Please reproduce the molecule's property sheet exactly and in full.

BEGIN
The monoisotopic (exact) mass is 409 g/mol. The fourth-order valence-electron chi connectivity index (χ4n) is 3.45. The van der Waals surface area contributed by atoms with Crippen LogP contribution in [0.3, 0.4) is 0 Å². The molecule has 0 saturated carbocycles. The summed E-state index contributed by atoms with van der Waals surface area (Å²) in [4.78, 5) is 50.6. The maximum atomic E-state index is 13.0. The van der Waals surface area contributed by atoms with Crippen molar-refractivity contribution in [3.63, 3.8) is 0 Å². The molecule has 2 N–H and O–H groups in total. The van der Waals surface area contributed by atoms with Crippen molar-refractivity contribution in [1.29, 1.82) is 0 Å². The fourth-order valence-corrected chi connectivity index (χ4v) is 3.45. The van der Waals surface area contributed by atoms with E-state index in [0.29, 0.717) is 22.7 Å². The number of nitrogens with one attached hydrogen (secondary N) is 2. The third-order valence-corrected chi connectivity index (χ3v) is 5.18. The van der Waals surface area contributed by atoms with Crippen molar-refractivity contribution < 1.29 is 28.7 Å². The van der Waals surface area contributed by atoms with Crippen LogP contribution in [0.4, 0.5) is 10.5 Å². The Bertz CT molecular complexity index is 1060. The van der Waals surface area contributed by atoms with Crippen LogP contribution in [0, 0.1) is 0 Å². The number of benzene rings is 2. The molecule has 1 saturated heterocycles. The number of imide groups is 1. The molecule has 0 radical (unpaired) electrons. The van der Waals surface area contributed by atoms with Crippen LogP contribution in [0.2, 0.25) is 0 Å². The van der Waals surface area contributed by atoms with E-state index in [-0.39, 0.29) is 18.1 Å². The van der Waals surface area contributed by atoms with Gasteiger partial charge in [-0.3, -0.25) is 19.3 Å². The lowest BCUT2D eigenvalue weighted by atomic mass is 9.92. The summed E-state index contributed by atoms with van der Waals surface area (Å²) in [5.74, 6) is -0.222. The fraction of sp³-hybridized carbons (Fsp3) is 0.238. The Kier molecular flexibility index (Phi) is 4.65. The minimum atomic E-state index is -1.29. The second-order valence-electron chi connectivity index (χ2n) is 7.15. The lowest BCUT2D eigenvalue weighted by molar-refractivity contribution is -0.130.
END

The monoisotopic (exact) mass is 409 g/mol. The fourth-order valence-electron chi connectivity index (χ4n) is 3.45. The van der Waals surface area contributed by atoms with Crippen LogP contribution in [0.3, 0.4) is 0 Å². The molecule has 0 saturated carbocycles. The summed E-state index contributed by atoms with van der Waals surface area (Å²) in [4.78, 5) is 50.6. The maximum atomic E-state index is 13.0. The van der Waals surface area contributed by atoms with Crippen molar-refractivity contribution in [3.63, 3.8) is 0 Å². The molecule has 2 N–H and O–H groups in total. The van der Waals surface area contributed by atoms with Crippen molar-refractivity contribution in [1.29, 1.82) is 0 Å². The fourth-order valence-corrected chi connectivity index (χ4v) is 3.45. The van der Waals surface area contributed by atoms with E-state index in [0.29, 0.717) is 22.7 Å². The number of nitrogens with one attached hydrogen (secondary N) is 2. The third-order valence-corrected chi connectivity index (χ3v) is 5.18. The van der Waals surface area contributed by atoms with Crippen molar-refractivity contribution < 1.29 is 28.7 Å². The van der Waals surface area contributed by atoms with Crippen LogP contribution in [0.4, 0.5) is 10.5 Å². The Bertz CT molecular complexity index is 1060. The van der Waals surface area contributed by atoms with Crippen LogP contribution in [0, 0.1) is 0 Å². The number of benzene rings is 2. The molecule has 1 saturated heterocycles. The number of imide groups is 1. The molecule has 0 radical (unpaired) electrons. The van der Waals surface area contributed by atoms with Crippen LogP contribution in [0.2, 0.25) is 0 Å². The van der Waals surface area contributed by atoms with E-state index in [-0.39, 0.29) is 18.1 Å². The van der Waals surface area contributed by atoms with Gasteiger partial charge in [-0.3, -0.25) is 19.3 Å². The lowest BCUT2D eigenvalue weighted by atomic mass is 9.92. The summed E-state index contributed by atoms with van der Waals surface area (Å²) in [5.74, 6) is -0.222. The fraction of sp³-hybridized carbons (Fsp3) is 0.238. The Kier molecular flexibility index (Phi) is 4.65. The minimum atomic E-state index is -1.29. The second-order valence-electron chi connectivity index (χ2n) is 7.15. The lowest BCUT2D eigenvalue weighted by molar-refractivity contribution is -0.130.